Trends in Malpractice Litigation
For providers who are trying to forecast the future of the medical malpractice landscape, the outlook is hazy. On one hand, Kentucky recently implemented medical review panels, which may ultimately impact the number of malpractice claims that reach the settlement or trial phase. On the other hand, malpractice payouts are again on the rise; reliance on new technology has the potential to push malpractice rates; and the medical review panels mentioned at the outset of this article continue to face legal obstacles moving forward.
Medical Malpractice Payouts on the Rise
According to an analysis by Diederich Healthcare, a medical malpractice insurance company, medical malpractice payouts in 2017 showed signs of growth. Looking at Kentucky in particular, the Commonwealth fell within the upper half of states arranged by total payout, coming in between $40 million and $60 million, and showing a 17.11 percent increase in payouts in comparison to 2016. Overall payouts nationwide increased by 2.34 percent, and the dip in payouts experienced between 2003 and 2012 has clearly reversed course.
While the increased use of technology in the healthcare field can sometimes provide an additional layer of protection in malpractice actions, there are also ways in which technology can lead to claims of malpractice. Indeed, the USI Insurance Market Outlook suggested that the potential for medical malpractice exposure may be increased by the use of older/unsecured devices, a lack of security talent, weakness in electronic health records, implementation of robotic surgeries, and the use of 3D printing for custom prosthetics, implants, and transplants. As practitioners rely more heavily on technology, the potential for malpractice arising from that use may increase.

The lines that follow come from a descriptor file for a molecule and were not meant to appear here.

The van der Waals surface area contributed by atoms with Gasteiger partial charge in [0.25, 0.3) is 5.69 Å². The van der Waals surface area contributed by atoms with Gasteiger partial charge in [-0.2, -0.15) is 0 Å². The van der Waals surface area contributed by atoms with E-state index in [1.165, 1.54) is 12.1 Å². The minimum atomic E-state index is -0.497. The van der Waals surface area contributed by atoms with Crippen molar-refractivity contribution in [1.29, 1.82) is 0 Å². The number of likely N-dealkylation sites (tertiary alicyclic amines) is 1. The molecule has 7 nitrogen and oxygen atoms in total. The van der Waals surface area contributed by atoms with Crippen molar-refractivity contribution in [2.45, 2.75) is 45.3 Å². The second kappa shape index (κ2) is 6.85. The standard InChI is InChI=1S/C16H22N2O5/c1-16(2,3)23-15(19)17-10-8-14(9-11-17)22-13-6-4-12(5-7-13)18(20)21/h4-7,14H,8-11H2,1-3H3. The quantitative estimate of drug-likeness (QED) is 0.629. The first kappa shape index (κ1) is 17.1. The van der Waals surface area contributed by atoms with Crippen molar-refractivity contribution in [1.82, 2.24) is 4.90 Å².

Medical Review Panels
The biggest trend in Kentucky has been the creation of medical review panels and the ensuing legal controversy surrounding them. A quick recap: in 2017, the Kentucky legislature instituted medical review panels as a means of curtailing unnecessary medical malpractice lawsuits, by subjecting the claims to a separate review process before they can be filed in court. The law creating the panels was immediately challenged in court, and it is currently before the Kentucky Supreme Court, which will be tasked with issuing a decision as to its validity.
Chad Thompson is an Associate of McBrayer law. Mr. Thompson focuses his practice in the areas of medical malpractice, legal malpractice defense, malpractice & professional liability defense. You can contact Mr. Thompson at email@example.com or (859) 231-8780, ext. 1227.
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This article does not constitute legal advice.